Another intense and exciting week, revealing ever more strengths and depth in the piece – both text and music – and keeping our communal foot hard on the gas.
Progress remains incredibly quick and encouraging. We’ve got through the whole of the second act in just 4 days – a rare feat indeed – and I am really looking forward to facing the dramatic challenges of the final act. Act II has been all about middle age, mixing dissatisfaction and disaffection with moments of shared memory and fondness. It is the “Cat on a Hot Tin Roof” act, with ritualistic bouts of verbal battle and role-play that has been quite a lot of fun, but Act III is going to be truly something else, focusing on the end of life.
Our singers are doing magnificently. True singer-actors, exploring every dramatic nuance through music, text and physical performance. But we still have a long way to go to fully develop the physical aspects of ageing – something that will be very much to the fore in the coming week and which will provoke greater exploration in the first two acts.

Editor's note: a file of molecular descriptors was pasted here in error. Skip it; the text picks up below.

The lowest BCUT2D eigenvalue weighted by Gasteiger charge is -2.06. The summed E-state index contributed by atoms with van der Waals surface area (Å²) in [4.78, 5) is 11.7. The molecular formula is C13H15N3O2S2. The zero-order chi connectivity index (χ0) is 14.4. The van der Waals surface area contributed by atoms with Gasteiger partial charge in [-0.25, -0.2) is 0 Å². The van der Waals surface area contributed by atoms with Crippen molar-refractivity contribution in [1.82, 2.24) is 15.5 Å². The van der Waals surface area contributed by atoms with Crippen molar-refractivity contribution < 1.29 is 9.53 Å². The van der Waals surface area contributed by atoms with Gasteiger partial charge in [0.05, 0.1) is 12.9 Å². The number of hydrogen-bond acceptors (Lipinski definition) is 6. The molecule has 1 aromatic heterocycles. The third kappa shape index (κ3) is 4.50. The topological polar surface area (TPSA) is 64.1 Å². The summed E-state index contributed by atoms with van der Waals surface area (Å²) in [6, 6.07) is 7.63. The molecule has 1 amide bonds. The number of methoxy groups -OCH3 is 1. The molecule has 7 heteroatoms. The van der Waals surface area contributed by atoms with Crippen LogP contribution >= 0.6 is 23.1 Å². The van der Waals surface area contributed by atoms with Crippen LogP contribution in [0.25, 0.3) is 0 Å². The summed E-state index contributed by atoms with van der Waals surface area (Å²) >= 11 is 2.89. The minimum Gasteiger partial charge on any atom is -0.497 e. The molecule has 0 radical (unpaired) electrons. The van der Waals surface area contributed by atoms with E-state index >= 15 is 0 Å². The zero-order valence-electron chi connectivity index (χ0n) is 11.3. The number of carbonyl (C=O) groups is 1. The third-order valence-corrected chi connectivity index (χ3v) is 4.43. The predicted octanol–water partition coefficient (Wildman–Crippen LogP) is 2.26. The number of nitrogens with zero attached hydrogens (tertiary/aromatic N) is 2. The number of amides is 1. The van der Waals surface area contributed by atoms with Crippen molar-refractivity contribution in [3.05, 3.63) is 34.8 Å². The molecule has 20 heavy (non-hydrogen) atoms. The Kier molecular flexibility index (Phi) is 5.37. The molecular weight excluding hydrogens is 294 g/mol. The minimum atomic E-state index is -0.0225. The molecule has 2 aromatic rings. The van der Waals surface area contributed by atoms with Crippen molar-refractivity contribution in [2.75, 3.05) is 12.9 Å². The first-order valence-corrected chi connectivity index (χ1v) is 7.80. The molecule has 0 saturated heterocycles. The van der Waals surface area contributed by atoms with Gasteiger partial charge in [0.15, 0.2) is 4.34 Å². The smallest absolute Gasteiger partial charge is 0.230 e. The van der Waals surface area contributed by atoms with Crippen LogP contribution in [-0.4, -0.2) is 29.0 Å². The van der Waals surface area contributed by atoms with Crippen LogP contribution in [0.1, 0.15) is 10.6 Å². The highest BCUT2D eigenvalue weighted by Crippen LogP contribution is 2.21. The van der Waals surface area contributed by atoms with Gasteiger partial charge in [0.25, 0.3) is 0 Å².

From a production point of view I am still loving the process of testing and revealing the potential of the design we’ve created, and I now feel that the ladder that represents the stairs of the Tower will become increasingly dominant and powerful with its own symbolic significance. We even have a moment which we nicknamed “The Ladder in the Room” – replacing the usual “elephant” of the phrase. But our floor is also a thing of power and potency . . .
Everyone is realistic about the huge challenge this piece represents for our heroic cast (just two singers for an entire opera is a lot to ask), but there is an intoxicating sense of positivity and possibility that shines through in every session. Work around the piano remains a constant feature, as does the process of staging short sections, one at a time – but the sense of cohesiveness is also strong, as is the dramatic energy and insightfulness of the music. Good work, Guto!